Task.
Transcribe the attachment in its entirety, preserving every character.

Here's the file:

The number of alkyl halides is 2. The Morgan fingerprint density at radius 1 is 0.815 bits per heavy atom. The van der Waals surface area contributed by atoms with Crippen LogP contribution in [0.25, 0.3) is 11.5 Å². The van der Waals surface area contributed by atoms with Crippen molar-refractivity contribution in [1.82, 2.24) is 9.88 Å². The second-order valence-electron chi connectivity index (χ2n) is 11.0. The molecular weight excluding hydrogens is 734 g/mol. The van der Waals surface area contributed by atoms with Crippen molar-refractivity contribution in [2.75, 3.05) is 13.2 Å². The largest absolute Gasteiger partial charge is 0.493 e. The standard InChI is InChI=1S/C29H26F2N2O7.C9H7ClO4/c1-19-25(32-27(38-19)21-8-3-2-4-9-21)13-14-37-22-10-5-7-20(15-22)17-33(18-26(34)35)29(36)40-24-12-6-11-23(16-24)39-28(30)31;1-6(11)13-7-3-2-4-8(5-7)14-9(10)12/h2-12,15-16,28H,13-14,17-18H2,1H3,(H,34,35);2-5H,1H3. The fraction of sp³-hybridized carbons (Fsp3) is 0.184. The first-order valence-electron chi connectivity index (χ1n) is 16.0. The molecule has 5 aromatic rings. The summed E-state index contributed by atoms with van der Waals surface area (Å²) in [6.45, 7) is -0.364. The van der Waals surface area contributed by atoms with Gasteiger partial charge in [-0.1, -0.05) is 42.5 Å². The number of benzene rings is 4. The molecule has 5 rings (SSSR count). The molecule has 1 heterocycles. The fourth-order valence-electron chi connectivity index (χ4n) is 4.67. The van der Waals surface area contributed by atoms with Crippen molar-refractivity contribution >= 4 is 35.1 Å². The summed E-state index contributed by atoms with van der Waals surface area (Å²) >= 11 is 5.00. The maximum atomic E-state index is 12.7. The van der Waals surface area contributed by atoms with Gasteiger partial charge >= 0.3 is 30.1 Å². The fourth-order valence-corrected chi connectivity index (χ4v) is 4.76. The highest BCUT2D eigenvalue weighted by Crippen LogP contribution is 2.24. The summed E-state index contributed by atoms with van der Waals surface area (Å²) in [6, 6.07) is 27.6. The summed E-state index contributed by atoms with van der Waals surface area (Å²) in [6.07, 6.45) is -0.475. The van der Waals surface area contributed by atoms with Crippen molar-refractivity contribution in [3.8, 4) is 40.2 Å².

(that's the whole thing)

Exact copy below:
The number of alkyl halides is 2. The Morgan fingerprint density at radius 1 is 0.815 bits per heavy atom. The van der Waals surface area contributed by atoms with Crippen LogP contribution in [0.25, 0.3) is 11.5 Å². The van der Waals surface area contributed by atoms with Crippen molar-refractivity contribution in [1.82, 2.24) is 9.88 Å². The second-order valence-electron chi connectivity index (χ2n) is 11.0. The molecular weight excluding hydrogens is 734 g/mol. The van der Waals surface area contributed by atoms with Crippen molar-refractivity contribution in [2.75, 3.05) is 13.2 Å². The largest absolute Gasteiger partial charge is 0.493 e. The standard InChI is InChI=1S/C29H26F2N2O7.C9H7ClO4/c1-19-25(32-27(38-19)21-8-3-2-4-9-21)13-14-37-22-10-5-7-20(15-22)17-33(18-26(34)35)29(36)40-24-12-6-11-23(16-24)39-28(30)31;1-6(11)13-7-3-2-4-8(5-7)14-9(10)12/h2-12,15-16,28H,13-14,17-18H2,1H3,(H,34,35);2-5H,1H3. The fraction of sp³-hybridized carbons (Fsp3) is 0.184. The first-order valence-electron chi connectivity index (χ1n) is 16.0. The molecule has 5 aromatic rings. The summed E-state index contributed by atoms with van der Waals surface area (Å²) in [6.45, 7) is -0.364. The van der Waals surface area contributed by atoms with Gasteiger partial charge in [-0.1, -0.05) is 42.5 Å². The number of benzene rings is 4. The molecule has 5 rings (SSSR count). The molecule has 1 heterocycles. The fourth-order valence-electron chi connectivity index (χ4n) is 4.67. The van der Waals surface area contributed by atoms with Crippen molar-refractivity contribution >= 4 is 35.1 Å². The summed E-state index contributed by atoms with van der Waals surface area (Å²) >= 11 is 5.00. The maximum atomic E-state index is 12.7. The van der Waals surface area contributed by atoms with Gasteiger partial charge >= 0.3 is 30.1 Å². The fourth-order valence-corrected chi connectivity index (χ4v) is 4.76. The highest BCUT2D eigenvalue weighted by Crippen LogP contribution is 2.24. The summed E-state index contributed by atoms with van der Waals surface area (Å²) in [6, 6.07) is 27.6. The summed E-state index contributed by atoms with van der Waals surface area (Å²) in [6.07, 6.45) is -0.475. The van der Waals surface area contributed by atoms with Crippen molar-refractivity contribution in [3.8, 4) is 40.2 Å².